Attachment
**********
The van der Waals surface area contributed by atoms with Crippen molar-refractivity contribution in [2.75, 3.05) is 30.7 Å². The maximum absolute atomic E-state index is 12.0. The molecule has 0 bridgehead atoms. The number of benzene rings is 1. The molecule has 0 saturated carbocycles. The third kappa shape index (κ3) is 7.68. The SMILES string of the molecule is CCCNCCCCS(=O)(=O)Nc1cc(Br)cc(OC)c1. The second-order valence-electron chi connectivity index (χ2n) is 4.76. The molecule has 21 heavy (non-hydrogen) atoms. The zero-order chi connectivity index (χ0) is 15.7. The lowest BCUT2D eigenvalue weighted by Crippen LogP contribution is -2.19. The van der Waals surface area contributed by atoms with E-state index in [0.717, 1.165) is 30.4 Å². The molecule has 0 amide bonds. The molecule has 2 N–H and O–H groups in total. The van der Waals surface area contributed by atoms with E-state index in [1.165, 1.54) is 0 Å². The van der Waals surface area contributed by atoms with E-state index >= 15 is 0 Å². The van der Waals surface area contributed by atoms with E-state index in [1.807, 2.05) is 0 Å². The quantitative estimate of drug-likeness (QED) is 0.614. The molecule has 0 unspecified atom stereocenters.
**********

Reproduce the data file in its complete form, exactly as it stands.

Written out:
The van der Waals surface area contributed by atoms with Crippen molar-refractivity contribution in [2.75, 3.05) is 30.7 Å². The maximum absolute atomic E-state index is 12.0. The molecule has 0 bridgehead atoms. The number of benzene rings is 1. The molecule has 0 saturated carbocycles. The third kappa shape index (κ3) is 7.68. The SMILES string of the molecule is CCCNCCCCS(=O)(=O)Nc1cc(Br)cc(OC)c1. The second-order valence-electron chi connectivity index (χ2n) is 4.76. The molecule has 21 heavy (non-hydrogen) atoms. The zero-order chi connectivity index (χ0) is 15.7. The lowest BCUT2D eigenvalue weighted by Crippen LogP contribution is -2.19. The van der Waals surface area contributed by atoms with E-state index in [0.717, 1.165) is 30.4 Å². The molecule has 0 amide bonds. The molecule has 2 N–H and O–H groups in total. The van der Waals surface area contributed by atoms with E-state index in [1.165, 1.54) is 0 Å². The van der Waals surface area contributed by atoms with E-state index >= 15 is 0 Å². The van der Waals surface area contributed by atoms with E-state index in [1.807, 2.05) is 0 Å². The quantitative estimate of drug-likeness (QED) is 0.614. The molecule has 0 unspecified atom stereocenters.